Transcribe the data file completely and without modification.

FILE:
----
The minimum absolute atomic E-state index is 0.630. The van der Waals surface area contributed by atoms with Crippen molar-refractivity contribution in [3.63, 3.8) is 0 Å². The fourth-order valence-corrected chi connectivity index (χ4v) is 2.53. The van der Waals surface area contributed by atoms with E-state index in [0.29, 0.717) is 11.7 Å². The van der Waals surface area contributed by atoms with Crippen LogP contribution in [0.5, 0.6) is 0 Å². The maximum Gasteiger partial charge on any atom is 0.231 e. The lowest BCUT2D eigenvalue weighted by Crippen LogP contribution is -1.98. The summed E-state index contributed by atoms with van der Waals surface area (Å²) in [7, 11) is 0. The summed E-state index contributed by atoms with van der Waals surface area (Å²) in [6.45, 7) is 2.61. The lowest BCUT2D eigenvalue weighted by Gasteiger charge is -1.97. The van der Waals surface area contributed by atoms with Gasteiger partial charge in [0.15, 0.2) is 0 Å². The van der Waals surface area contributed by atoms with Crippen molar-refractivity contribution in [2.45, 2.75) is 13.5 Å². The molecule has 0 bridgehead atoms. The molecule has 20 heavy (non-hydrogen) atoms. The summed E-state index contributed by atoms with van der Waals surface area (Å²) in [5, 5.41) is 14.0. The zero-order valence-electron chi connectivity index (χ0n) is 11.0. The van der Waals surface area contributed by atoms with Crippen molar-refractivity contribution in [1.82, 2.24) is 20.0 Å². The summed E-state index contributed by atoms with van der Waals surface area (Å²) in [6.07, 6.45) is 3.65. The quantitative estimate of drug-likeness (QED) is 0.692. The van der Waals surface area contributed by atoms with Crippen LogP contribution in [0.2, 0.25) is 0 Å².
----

The minimum absolute atomic E-state index is 0.630. The van der Waals surface area contributed by atoms with Crippen molar-refractivity contribution in [3.63, 3.8) is 0 Å². The fourth-order valence-corrected chi connectivity index (χ4v) is 2.53. The van der Waals surface area contributed by atoms with E-state index in [0.29, 0.717) is 11.7 Å². The van der Waals surface area contributed by atoms with Crippen LogP contribution in [0.5, 0.6) is 0 Å². The maximum Gasteiger partial charge on any atom is 0.231 e. The lowest BCUT2D eigenvalue weighted by Crippen LogP contribution is -1.98. The summed E-state index contributed by atoms with van der Waals surface area (Å²) in [7, 11) is 0. The summed E-state index contributed by atoms with van der Waals surface area (Å²) in [6.45, 7) is 2.61. The lowest BCUT2D eigenvalue weighted by Gasteiger charge is -1.97. The van der Waals surface area contributed by atoms with Gasteiger partial charge in [0.15, 0.2) is 0 Å². The van der Waals surface area contributed by atoms with Crippen molar-refractivity contribution in [2.45, 2.75) is 13.5 Å². The molecule has 0 bridgehead atoms. The molecule has 20 heavy (non-hydrogen) atoms. The summed E-state index contributed by atoms with van der Waals surface area (Å²) in [5, 5.41) is 14.0. The zero-order valence-electron chi connectivity index (χ0n) is 11.0. The van der Waals surface area contributed by atoms with Crippen molar-refractivity contribution in [1.82, 2.24) is 20.0 Å². The summed E-state index contributed by atoms with van der Waals surface area (Å²) in [6.07, 6.45) is 3.65. The quantitative estimate of drug-likeness (QED) is 0.692. The van der Waals surface area contributed by atoms with Crippen LogP contribution in [0.2, 0.25) is 0 Å².